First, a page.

Detailed Description of the ATS Twin CP3 System - Twin Fueler Pump Kit, 2003-04 Dodge 5.9L w/out pump

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The ATS Twin CP3 Kit for the Duramax and Dodge Ram Common Rail keeps the fuel moving to your injectors, even under extreme load. With the advancement of tuning these trucks, it is easy to lose sight of the optimal conditions for the trucks performance. The difference in the ATS kit is the fact that we use a true twin feed line, instead of splicing into the factory line like the competitors kits. The twin feed line uses two separate high-pressure fuel lines (one for each CP3 pump). On the Duramax, this essentially utilizes one CP3 per fuel rail, while on the Cummins; it adds the second line to the back of the fuel rail. The advantage of this is while any CP3 kit will raise fuel pressure; only the ATS kit can supply the increased commanded volume to keep up. Bigger injectors, longer injector pulsewidths, and bigger tunes all contribute to the necessity for higher volumes of fuel. Without the volume, injectors simply cannot operate properly or as efficiently to get every last bit of power available. With the true twin feed line used with the ATS kit, the whole system is equalized giving each injector more consistent pressure. When these two aspects work in tandem, the result is more efficient atomization of the fuel, which translates into more power, lower EGTs, and improved throttle response throughout the powerband.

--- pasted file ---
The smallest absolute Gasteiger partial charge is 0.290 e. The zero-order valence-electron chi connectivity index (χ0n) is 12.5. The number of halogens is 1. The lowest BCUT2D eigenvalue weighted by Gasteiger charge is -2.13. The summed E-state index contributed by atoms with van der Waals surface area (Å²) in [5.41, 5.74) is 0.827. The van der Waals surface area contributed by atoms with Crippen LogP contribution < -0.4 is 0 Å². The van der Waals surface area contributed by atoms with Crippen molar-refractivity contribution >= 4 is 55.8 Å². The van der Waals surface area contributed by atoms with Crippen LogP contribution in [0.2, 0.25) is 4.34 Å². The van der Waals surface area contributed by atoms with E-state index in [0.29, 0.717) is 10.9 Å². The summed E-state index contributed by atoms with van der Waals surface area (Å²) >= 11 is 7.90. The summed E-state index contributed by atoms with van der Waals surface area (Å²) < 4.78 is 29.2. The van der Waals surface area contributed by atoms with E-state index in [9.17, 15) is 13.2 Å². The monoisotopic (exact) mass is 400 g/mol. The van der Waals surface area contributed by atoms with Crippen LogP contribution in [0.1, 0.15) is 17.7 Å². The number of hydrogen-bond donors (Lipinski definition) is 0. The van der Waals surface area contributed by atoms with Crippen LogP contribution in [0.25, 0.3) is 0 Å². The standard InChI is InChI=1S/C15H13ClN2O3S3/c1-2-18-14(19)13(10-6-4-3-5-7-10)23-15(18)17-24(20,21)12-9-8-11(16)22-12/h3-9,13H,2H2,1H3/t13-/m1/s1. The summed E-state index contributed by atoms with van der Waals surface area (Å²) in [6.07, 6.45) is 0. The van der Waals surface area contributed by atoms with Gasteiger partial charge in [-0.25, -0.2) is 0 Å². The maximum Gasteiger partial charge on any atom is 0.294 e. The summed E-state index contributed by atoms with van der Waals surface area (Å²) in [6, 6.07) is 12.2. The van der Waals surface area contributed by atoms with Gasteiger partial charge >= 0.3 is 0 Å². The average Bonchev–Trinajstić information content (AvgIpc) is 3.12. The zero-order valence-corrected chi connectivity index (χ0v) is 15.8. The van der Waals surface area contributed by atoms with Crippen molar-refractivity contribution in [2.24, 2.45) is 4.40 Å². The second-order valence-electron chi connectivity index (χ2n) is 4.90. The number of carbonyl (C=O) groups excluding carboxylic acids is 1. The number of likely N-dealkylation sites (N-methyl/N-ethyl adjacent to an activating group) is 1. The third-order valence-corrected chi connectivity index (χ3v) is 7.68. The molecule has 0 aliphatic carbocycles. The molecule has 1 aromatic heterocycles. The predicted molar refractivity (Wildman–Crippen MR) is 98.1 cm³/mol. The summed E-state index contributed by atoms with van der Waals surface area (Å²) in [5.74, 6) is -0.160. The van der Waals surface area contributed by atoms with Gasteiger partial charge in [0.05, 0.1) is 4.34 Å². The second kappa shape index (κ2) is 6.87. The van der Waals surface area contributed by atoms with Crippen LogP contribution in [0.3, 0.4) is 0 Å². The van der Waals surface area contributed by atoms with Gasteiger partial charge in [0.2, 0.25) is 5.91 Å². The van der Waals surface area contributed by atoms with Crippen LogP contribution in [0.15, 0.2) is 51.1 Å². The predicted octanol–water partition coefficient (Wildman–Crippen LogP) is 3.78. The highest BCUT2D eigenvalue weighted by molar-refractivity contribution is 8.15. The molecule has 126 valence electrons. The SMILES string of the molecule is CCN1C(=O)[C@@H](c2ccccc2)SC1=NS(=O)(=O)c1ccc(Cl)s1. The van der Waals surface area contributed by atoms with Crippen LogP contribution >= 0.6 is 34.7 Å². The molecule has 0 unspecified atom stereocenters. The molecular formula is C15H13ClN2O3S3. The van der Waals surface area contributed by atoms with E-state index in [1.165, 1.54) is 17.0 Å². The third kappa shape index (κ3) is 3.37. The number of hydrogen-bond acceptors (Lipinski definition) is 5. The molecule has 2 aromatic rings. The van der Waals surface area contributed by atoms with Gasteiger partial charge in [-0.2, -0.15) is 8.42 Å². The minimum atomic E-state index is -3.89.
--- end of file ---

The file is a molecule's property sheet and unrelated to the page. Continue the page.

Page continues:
The issue that high power common rail engines encounter is that when the need for higher volumes of fuel is commanded and only one CP3 or even a modified CP3 is used, the fuel rail starves for fuel, which in turn starves the injectors. If you can imagine that you had a bottle full of gasoline and lit it on fire, it would have big flames and burn for a very long time. Now if you had that same bottle, except this time it was only full of gasoline vapor, and you light that, it is going to cause a very violent explosion. This is exactly what is happening when you loose pressure to the fuel rail. You get poor atomization and thicker balls of fuel, which take longer to burn. Pressure is what gives you good fuel atomization and finite injector spray patters, and volume is what can keep that going for extended periods. To describe the volume situation, say that you were trying to fill up bucket full of water. You have a single garden hose filling the bucket and in order to try and speed things up you splice in another garden hose from another faucet (This is what competitor CP3 kits do). You still are only going to be able to flow the volume of the initial garden hose, but the pressure is in fact higher. Now if you take both hoses separately, you are going fill the bucket twice as fast, and stay at the original pressure, which the hose operates at efficiently.

The main misconception with adding a CP3 pump is that as long as you have commanded rail pressure that you are keeping up with the necessary fuel demands. This is the same thing that can be seen with modified pumps. While they do flow higher rates than stock pumps, they simply do not have the supporting modifications to the fuel system to give the motor the fuel that it REALLY needs. These higher pressures are cause for leaks and cracks in the fuel system and injectors, leaving with a broken truck and a big dent in your wallet.

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